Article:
An Attitude of Gratitude Has Become Difficult

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One of the lessons I always encourage my audiences to embrace, and that I try to take within my own heart, is the concept of Gratitude. I am constantly reminding my family of how blessed we are and that it is of the utmost importance that we never take it for granted. Most of us are fortunate in various aspects of our daily lives. Yet, I frequently encounter people who do not seem to be happy with even the simplest of life’s joys. Recently, an attendee at one of my programs approached me after my presentation and said, “Steve, doesn’t it seem that our grandparents and parents were a lot more thankful than we are?”

I must admit that my first inclination was to differ politely with her opinion, but then I began to think about it a little more deeply. She may have been on to something. It’s not that we lack gratitude, but we are surrounded by walls and mountains of “clutter” that make it more difficult to be grateful and happy for the simplest of life’s pleasures.


Too Blessed To Be Stressed

It seems the attendee who approached me wasn’t alone in this idea of a loss of gratitude. In fact, after a lot of thought on the subject, I tend to agree. For example, our grandparents weren’t worried about Facebook. A recent article appearing in Psychology Today by Dr. Douglas Kenrick, entitled “7 Ways Facebook Is Bad for Your Mental Health,” lists the top three reasons that Facebook causes many people problems:

  1. It can make you feel like your life isn’t as cool as everyone else’s.
  2. It can lead you to envy your friends’ successes.
  3. It can lead to a sense of false consensus.


As a public figure, I use Facebook to inspire people who have “Liked” me after hearing me speak; however, my wife uses it to stay in touch with her “Friends.” She often shows me the posts of many of her Facebook Friends, who are always apparently trying to convince her how unruffled their lives are, how successful they are and how my wife should believe everything they believe because, after all, who can argue with their good fortune! It’s pretty hard to compete with that! If we listen to all of that chatter as truth, we can feel downright ungrateful. After all, something must be terribly wrong with us because we’re not perfect like they are. In reality, you too are well-off, but you allow someone else’s overstated definition of themselves to create anxiety. You are too blessed to be stressed.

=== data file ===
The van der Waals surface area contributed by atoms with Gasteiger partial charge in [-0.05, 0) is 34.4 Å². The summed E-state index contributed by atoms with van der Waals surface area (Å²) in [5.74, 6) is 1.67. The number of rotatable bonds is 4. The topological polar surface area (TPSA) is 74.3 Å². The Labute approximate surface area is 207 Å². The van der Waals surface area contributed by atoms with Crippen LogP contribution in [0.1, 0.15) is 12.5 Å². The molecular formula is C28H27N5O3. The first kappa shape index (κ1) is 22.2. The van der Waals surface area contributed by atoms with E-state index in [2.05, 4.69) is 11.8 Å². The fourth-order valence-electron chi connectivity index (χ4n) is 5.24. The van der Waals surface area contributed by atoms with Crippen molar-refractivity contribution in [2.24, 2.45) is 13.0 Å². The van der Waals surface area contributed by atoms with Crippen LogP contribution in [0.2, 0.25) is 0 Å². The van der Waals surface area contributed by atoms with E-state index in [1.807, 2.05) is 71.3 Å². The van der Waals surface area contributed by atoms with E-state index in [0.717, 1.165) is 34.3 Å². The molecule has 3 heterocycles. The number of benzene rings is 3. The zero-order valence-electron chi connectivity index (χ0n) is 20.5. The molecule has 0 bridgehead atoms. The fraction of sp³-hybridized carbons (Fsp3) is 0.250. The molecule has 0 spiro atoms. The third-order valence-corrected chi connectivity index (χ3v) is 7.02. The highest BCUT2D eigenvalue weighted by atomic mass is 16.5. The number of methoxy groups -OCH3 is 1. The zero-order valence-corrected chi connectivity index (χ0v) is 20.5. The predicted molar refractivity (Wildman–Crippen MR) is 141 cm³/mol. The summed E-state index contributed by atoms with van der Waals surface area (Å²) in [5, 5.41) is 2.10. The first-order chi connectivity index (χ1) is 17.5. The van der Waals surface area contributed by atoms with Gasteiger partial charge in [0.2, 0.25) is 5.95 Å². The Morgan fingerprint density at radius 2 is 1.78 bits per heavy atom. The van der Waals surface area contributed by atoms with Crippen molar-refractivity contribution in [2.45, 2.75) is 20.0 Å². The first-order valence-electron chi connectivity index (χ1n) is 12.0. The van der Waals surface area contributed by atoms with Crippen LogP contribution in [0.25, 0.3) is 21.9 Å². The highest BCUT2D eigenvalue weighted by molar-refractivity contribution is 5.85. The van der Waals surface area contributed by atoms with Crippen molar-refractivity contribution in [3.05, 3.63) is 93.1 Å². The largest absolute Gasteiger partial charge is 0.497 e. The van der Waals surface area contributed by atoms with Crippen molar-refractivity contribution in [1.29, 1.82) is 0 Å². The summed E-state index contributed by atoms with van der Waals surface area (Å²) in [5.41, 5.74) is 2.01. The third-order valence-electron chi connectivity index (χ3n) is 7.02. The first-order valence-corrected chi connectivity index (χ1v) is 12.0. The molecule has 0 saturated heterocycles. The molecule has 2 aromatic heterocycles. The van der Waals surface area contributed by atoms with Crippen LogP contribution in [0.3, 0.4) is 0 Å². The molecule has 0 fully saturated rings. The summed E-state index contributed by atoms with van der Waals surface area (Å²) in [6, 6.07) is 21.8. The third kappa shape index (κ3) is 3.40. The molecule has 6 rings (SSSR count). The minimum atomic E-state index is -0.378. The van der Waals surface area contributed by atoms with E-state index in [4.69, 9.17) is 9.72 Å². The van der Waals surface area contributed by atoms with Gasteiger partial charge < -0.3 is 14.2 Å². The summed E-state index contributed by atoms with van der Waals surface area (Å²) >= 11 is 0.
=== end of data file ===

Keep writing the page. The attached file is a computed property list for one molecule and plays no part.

The Twisted Truth

Throw in Reality TV and your view of yourself becomes even more misleading. However, before you become too ingrained into believing your normal life is simple and boring, be mindful of the fact that numerous online sources have run investigations on these popular shows. For example, the website TheRichest.com lists House Hunters International, Storage Wars, Duck Dynasty and Master Chef as being highly fictitious. We get fooled into believing that all of the “common people” we see on these shows have incredible lives filled with success and travel and get-rich-quick schemes. The truth is, the shows are staged, heavily edited and commercially endorsed to support an outcome.

Let’s not forget the big promises made by advertising. We see images of athletes gulping liquids that turn them into ripped physical specimens, 80-year-old men on natural therapies who lift weights like 25-year-olds, and women who are promised that certain creams and skin potions will turn them into goddesses. Then there are all those diet plans and weight loss supplements! Instead of being incredibly humbled and thankful for the gift of good health we have been granted, some of us are angry because we can’t be perfect “like they are.” We become dissatisified and forget the images we see are of models and the art of Photoshop.


The Simple Things

Finally, there are our devices. We all use them; we are all convinced we can’t live without them. Our grandparents had no such distractions and clutter. Grandpa stood by a rushing stream on a sunny day and felt happy just to dip his foot in the water. Grandma sat on the front porch knitting, her biggest worry being tangled yarn. Today, many folks never even see the stream, hence, missing its natural beauty! They completely miss the joyful experience of simply being alive. Sitting in a rocking chair on the front porch, with your favorite beverage, with no devices, is the purest indulgence that can be appreciated.

Gratitude is a powerful thing. To be grateful is to appreciate and understand how precious and unique our lives truly are. Never let the things you want make you forget the things you have. I have heard many speakers and authors state that the glass is either half full or half empty. I don’t believe it matters. I am grateful that I have a glass and that there is something in it. My life is far from perfect, but I am thankful for everything I have. Each one of us is pretty special, so take the time to celebrate yourself.


For more information about Hall of Fame speaker and bestselling author Steve Gilliland, please contact: steve@stevegilliland.com / 724-540-5019, or visit his website at www.stevegilliland.com.